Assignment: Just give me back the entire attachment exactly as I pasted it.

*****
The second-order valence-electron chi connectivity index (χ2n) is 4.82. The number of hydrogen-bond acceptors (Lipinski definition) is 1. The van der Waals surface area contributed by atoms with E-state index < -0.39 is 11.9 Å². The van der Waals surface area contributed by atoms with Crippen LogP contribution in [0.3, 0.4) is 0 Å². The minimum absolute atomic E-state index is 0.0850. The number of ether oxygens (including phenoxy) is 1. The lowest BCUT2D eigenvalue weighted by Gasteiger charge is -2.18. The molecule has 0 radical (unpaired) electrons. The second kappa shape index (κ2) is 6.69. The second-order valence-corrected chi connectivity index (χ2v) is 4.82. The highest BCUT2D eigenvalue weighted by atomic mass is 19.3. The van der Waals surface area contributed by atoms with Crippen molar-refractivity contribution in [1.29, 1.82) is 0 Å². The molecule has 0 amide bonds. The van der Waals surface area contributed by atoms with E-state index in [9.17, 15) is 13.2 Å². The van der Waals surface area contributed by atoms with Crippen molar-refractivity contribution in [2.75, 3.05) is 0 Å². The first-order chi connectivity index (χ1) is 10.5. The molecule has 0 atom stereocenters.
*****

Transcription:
The second-order valence-electron chi connectivity index (χ2n) is 4.82. The number of hydrogen-bond acceptors (Lipinski definition) is 1. The van der Waals surface area contributed by atoms with E-state index < -0.39 is 11.9 Å². The van der Waals surface area contributed by atoms with Crippen LogP contribution in [0.3, 0.4) is 0 Å². The minimum absolute atomic E-state index is 0.0850. The number of ether oxygens (including phenoxy) is 1. The lowest BCUT2D eigenvalue weighted by Gasteiger charge is -2.18. The molecule has 0 radical (unpaired) electrons. The second kappa shape index (κ2) is 6.69. The second-order valence-corrected chi connectivity index (χ2v) is 4.82. The highest BCUT2D eigenvalue weighted by atomic mass is 19.3. The van der Waals surface area contributed by atoms with Crippen molar-refractivity contribution in [1.29, 1.82) is 0 Å². The molecule has 0 amide bonds. The van der Waals surface area contributed by atoms with E-state index in [9.17, 15) is 13.2 Å². The van der Waals surface area contributed by atoms with Crippen molar-refractivity contribution in [2.75, 3.05) is 0 Å². The first-order chi connectivity index (χ1) is 10.5. The molecule has 0 atom stereocenters.